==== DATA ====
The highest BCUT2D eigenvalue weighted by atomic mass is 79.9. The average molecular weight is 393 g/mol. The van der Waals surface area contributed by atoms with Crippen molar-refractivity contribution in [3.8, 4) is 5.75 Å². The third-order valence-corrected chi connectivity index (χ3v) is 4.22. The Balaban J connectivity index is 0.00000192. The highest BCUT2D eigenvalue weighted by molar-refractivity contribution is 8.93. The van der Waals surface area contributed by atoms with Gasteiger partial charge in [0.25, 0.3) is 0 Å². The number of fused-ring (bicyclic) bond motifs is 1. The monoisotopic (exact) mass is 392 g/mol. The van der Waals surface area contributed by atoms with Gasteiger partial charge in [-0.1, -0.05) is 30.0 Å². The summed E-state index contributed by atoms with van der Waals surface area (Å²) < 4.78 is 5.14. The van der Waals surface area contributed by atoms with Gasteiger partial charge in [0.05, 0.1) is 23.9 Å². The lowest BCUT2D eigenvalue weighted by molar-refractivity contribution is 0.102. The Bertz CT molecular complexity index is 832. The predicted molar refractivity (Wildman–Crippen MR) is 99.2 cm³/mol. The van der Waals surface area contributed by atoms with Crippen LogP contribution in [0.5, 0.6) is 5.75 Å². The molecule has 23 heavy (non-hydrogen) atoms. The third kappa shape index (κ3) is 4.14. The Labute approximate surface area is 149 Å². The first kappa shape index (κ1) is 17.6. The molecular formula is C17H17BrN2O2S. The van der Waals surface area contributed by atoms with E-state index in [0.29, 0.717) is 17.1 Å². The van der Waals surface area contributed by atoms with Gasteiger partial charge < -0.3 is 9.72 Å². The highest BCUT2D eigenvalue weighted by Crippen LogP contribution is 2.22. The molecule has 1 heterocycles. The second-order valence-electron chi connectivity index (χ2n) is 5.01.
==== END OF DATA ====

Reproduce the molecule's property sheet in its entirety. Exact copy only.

The highest BCUT2D eigenvalue weighted by atomic mass is 79.9. The average molecular weight is 393 g/mol. The van der Waals surface area contributed by atoms with Crippen molar-refractivity contribution in [3.8, 4) is 5.75 Å². The third-order valence-corrected chi connectivity index (χ3v) is 4.22. The Balaban J connectivity index is 0.00000192. The highest BCUT2D eigenvalue weighted by molar-refractivity contribution is 8.93. The van der Waals surface area contributed by atoms with Gasteiger partial charge in [0.25, 0.3) is 0 Å². The number of fused-ring (bicyclic) bond motifs is 1. The monoisotopic (exact) mass is 392 g/mol. The van der Waals surface area contributed by atoms with Gasteiger partial charge in [-0.1, -0.05) is 30.0 Å². The summed E-state index contributed by atoms with van der Waals surface area (Å²) < 4.78 is 5.14. The van der Waals surface area contributed by atoms with Gasteiger partial charge in [0.05, 0.1) is 23.9 Å². The lowest BCUT2D eigenvalue weighted by molar-refractivity contribution is 0.102. The Bertz CT molecular complexity index is 832. The predicted molar refractivity (Wildman–Crippen MR) is 99.2 cm³/mol. The van der Waals surface area contributed by atoms with Crippen LogP contribution in [0.5, 0.6) is 5.75 Å². The molecule has 23 heavy (non-hydrogen) atoms. The third kappa shape index (κ3) is 4.14. The Labute approximate surface area is 149 Å². The first kappa shape index (κ1) is 17.6. The molecular formula is C17H17BrN2O2S. The van der Waals surface area contributed by atoms with E-state index in [0.29, 0.717) is 17.1 Å². The van der Waals surface area contributed by atoms with Gasteiger partial charge < -0.3 is 9.72 Å². The highest BCUT2D eigenvalue weighted by Crippen LogP contribution is 2.22. The molecule has 1 heterocycles. The second-order valence-electron chi connectivity index (χ2n) is 5.01.